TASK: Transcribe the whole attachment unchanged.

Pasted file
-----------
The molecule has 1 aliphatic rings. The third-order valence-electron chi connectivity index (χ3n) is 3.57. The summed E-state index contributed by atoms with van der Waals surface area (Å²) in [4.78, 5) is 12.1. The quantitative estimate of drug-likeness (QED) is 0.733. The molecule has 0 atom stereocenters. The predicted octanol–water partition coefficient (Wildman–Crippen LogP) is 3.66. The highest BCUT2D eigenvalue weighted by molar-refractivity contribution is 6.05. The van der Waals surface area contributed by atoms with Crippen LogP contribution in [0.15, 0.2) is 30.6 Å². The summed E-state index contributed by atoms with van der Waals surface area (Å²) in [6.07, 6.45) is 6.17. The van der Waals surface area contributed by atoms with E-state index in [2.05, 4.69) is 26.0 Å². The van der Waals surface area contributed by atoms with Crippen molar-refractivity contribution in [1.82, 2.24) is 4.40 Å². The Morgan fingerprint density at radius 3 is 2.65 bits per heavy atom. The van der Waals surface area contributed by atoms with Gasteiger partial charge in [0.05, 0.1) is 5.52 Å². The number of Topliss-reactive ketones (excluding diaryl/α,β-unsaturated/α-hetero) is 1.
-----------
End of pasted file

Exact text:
The molecule has 1 aliphatic rings. The third-order valence-electron chi connectivity index (χ3n) is 3.57. The summed E-state index contributed by atoms with van der Waals surface area (Å²) in [4.78, 5) is 12.1. The quantitative estimate of drug-likeness (QED) is 0.733. The molecule has 0 atom stereocenters. The predicted octanol–water partition coefficient (Wildman–Crippen LogP) is 3.66. The highest BCUT2D eigenvalue weighted by molar-refractivity contribution is 6.05. The van der Waals surface area contributed by atoms with Crippen LogP contribution in [0.15, 0.2) is 30.6 Å². The summed E-state index contributed by atoms with van der Waals surface area (Å²) in [6.07, 6.45) is 6.17. The van der Waals surface area contributed by atoms with E-state index in [2.05, 4.69) is 26.0 Å². The van der Waals surface area contributed by atoms with Crippen molar-refractivity contribution in [1.82, 2.24) is 4.40 Å². The Morgan fingerprint density at radius 3 is 2.65 bits per heavy atom. The van der Waals surface area contributed by atoms with Gasteiger partial charge in [0.05, 0.1) is 5.52 Å². The number of Topliss-reactive ketones (excluding diaryl/α,β-unsaturated/α-hetero) is 1.